Maybe in retrospect Shell should not have injuncted Greenpeace for disrupting its drilling rigs heading for the Arctic.
For all it has done has made its opponents more creative in the way they will campaign against the oil giant.
Late last week, there was widespread confusion across the American media, the internet, including Facebook and Twitter after what at first seemed a crass, arrogant launch party by Shell to celebrate the launch of its drilling rig, the Kulluk, which is headed to the Arctic.
The lavish launch party, called “New Frontiers” was held at the top of Seattle’s swish Space Needle tower, where lobster and caviar was served to the guests.
To mark the great occasion, Shell had built a small replica of the Kulluk and had supposedly invited the widow of the man who designed the rig to symbolically “tap the Arctic” by filling her glass with liquor poured from the top of the model rig.
But it all went horribly wrong, with the onlookers watching in horror as the so-called guest of honour was continuously sprayed, as they could not cut the flow off (sound familiar BP?). Shell staff then used stuffed polar bears to clean up the spill.
The person recording the debacle on his mobile phone was prevented filming any more, giving the impression that the events were not meant to be filmed.
At first activists and the media could not believe the footage they were seeing. “If Shell can’t even handle a three-foot replica of a rig that pumps booze, how is the company going to fare in the Arctic deep?” chucked Tree hugger.
But it was all a spoof. Most of the guests and dignitaries, it turned out, were actors and activists posing as Shell officials.
The video went viral and has now been watched just shy of 650,000 times. At one stage it was the top spot on Reddit and the #2 spot on Youtube.
Then the spoof got even better as the Yes Men sent out a press release on Shell’s behalf, threatening anyone who reposted the video and attacking the activists’ brand-new ArcticReady.com website.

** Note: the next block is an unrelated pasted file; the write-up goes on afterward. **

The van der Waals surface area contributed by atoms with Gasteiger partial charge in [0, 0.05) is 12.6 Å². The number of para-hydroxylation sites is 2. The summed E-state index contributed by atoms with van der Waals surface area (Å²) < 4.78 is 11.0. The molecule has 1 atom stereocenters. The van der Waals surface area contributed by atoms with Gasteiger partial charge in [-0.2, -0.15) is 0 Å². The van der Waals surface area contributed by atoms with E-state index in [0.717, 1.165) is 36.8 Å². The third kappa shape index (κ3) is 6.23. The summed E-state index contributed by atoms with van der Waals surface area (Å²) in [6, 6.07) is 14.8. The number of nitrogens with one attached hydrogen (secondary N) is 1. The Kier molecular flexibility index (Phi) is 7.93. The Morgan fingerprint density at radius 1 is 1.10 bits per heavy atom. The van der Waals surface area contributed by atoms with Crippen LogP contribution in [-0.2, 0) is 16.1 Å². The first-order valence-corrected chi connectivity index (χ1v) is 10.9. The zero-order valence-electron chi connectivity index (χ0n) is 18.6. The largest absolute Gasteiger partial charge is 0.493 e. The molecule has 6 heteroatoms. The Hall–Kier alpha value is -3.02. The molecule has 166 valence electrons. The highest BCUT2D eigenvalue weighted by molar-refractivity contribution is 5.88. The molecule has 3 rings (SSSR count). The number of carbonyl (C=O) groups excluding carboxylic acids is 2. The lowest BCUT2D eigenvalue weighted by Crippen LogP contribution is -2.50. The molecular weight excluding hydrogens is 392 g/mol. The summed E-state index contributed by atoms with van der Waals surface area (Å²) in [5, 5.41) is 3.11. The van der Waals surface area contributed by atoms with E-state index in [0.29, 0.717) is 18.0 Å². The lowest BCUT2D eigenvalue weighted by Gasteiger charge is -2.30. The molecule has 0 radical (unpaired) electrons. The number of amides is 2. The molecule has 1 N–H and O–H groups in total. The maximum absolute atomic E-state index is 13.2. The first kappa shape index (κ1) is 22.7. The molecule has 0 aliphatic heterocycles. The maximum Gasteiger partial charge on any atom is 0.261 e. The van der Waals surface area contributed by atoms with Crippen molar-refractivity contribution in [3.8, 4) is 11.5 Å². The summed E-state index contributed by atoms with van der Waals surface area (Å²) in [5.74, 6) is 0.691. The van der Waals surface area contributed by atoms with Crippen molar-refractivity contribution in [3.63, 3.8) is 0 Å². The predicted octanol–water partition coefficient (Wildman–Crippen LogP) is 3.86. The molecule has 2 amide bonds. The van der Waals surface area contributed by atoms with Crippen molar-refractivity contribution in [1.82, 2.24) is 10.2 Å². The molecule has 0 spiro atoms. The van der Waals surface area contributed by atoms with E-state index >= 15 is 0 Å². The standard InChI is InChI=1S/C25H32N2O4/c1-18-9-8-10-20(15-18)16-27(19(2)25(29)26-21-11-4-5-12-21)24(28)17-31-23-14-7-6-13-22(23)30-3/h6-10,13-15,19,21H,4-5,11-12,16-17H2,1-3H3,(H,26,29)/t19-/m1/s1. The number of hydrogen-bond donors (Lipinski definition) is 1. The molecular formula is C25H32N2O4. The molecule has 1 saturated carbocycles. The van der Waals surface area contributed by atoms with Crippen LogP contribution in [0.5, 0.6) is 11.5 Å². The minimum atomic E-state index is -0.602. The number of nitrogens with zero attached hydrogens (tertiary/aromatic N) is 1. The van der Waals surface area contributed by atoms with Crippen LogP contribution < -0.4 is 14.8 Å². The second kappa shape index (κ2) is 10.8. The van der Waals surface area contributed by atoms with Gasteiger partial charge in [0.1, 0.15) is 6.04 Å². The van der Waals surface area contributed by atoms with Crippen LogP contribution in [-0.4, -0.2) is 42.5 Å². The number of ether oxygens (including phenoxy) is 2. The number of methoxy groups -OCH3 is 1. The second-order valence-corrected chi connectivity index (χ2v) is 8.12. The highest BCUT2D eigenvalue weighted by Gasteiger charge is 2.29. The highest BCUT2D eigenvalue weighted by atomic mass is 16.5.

The website includes a children’s video game called “Angry Bergs”, where you have to defeat the icebergs which are stopping Shell exploiting the Arctic.
There were also spoof adverts showing polar bears swimming in the Arctic.
Once again the Yes Men had struck, working in collaboration with Greenpeace. The following day Greenpeace and the Yes Men responded to calls from confused journalists as a live Twitter feed of the #shellfail prank played across a large screen on the wall.
Greenpeace has always been media-savvy and had just used new media to devastating effect to humour and humiliate Shell.
As the LA Times noted “In another era, anti-drilling activists would have been out at sea, stringing banners from Shell’s drilling rigs and swooping in their boats among the Shell vessels poised to steam out of Seattle toward the Arctic. But this is the age of new media, when a video is worth a thousand ships.”
“This injunction we are faced with demanded some new thinking, and I guess the tactics needed to counter an international oil campaign have to be creative,” Greenpeace’s USA spokesman James Turner told the paper. “Social media offers us the opportunity to use humor and inventiveness to reach people in a way that hopefully entertains and engages them, while making a serious point at the same time.”
Despite the injunction, Greenpeace will be shadowing Shell’s drilling rigs with one of its ships, the Esperanza, trying to document the oil giant impacts on wildlife, including an unmanned drone for aerial footage.
Shell meanwhile calls the video “fraudulent”.
That is the word that comes to mind for many people when they think of Shell’s whole Arctic drilling campaign.